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IDPN 2023

International Death Penalty News 2023, Issue 39: Iran, Japan, Jordan, Taiwan, United States of America

International Death Penalty News 2023 
Issue 39

October 6, 2023

Iran

International Death Penalty NewsOn Wednesday, September 27, 2023, 24-year-old Ali Najafi was executed in Khorramabad Central Prison.  He was convicted of murder and sentenced to qisas, that is, retribution in kind.  He murdered his cousin, although Ali insisted it was an accident.  Allegedly he was 17 years of age at the time of the murder.  The International Covenant on Civil and Political Rights which the Islamic Republic is a signatory to, prohibits the execution of those who are under the age of 18 at the time of the crime.  

On Wednesday, September 27, 2023, two men were executed in Karaj Penitentiary.  One has been identified as 29-year-old Saman Asgari, while the other has only been identified as Mozafar.  Both were convicted of murder and sentenced to qisas, that is retribution in kind.  Under Iranian law, all killings are considered intentional murder, often with no consideration of intent or mitigating evidence.  After conviction, the family of the victim chooses between granting forgiveness, demanding payment (diya or blood money), or seeking qisas.  State officials and the media have not reported either execution.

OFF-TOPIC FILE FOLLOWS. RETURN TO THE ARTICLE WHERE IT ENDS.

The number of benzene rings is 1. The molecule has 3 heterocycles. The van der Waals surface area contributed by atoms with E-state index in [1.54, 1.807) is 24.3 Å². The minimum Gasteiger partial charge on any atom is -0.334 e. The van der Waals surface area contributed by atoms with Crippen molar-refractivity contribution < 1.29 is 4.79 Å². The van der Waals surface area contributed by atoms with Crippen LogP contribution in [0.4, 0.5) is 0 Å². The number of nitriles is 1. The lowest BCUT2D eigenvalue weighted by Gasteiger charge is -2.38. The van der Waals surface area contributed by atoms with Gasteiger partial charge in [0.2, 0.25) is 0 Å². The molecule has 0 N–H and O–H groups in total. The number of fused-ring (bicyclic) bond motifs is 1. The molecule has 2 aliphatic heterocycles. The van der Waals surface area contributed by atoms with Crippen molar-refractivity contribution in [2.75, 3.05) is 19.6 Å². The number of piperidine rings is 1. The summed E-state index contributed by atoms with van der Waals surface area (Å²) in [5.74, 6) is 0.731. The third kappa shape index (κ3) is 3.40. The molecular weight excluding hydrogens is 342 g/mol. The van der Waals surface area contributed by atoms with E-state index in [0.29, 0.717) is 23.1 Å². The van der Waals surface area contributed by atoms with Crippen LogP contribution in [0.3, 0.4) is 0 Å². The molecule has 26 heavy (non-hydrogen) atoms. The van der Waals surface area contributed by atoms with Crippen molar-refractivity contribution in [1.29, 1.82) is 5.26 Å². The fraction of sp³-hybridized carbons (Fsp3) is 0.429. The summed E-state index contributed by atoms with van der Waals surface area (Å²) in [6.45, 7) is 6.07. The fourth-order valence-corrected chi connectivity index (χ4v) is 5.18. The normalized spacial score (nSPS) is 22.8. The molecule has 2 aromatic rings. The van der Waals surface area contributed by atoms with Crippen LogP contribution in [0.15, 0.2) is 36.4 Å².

On Wednesday, September 27, 2023, 35-year-old Jafar Ghaed was executed in Ahar Prison.  He was convicted of murder and sentenced to qisas, that is, retribution in kind.  Before his arrest, Ghaed was a farmer.  Under Iranian law, all killings are considered intentional murder, often with no consideration of intent or mitigating evidence.  After conviction, the family of the victim chooses between granting forgiveness, demanding payment (diya or blood money), or seeking qisas.

On Saturday, September 30, 2023, Mohammad-Bagher Bazgir and 31-year-old Sasan Farzipour were executed at Khorramabad Prison.  Executions are traditionally carried out by hanging.  Two years ago, Bazgir was convicted of murdering a cleric.  Farzipour was sentenced to death five years ago for his involvement in a group fight that resulted in one death.  Neither execution has been reported by state officials or the media.

On Sunday, October 1, 2023, 30-year-old Samad Morandi was executed in Ramhormoz Prison.  Fellow prisoners opposed his execution, resulting in a protest that left eight prisoners injured.  Morandi was convicted of murder and sentenced to qisas, that is, retribution in kind.   Under Iranian law, all killings are considered intentional murder, often with no consideration of intent or mitigating evidence.  After conviction, the family of the victim chooses between granting forgiveness, demanding payment (diya or blood money), or seeking qisas.  His execution has not yet been reported by state officials or the media.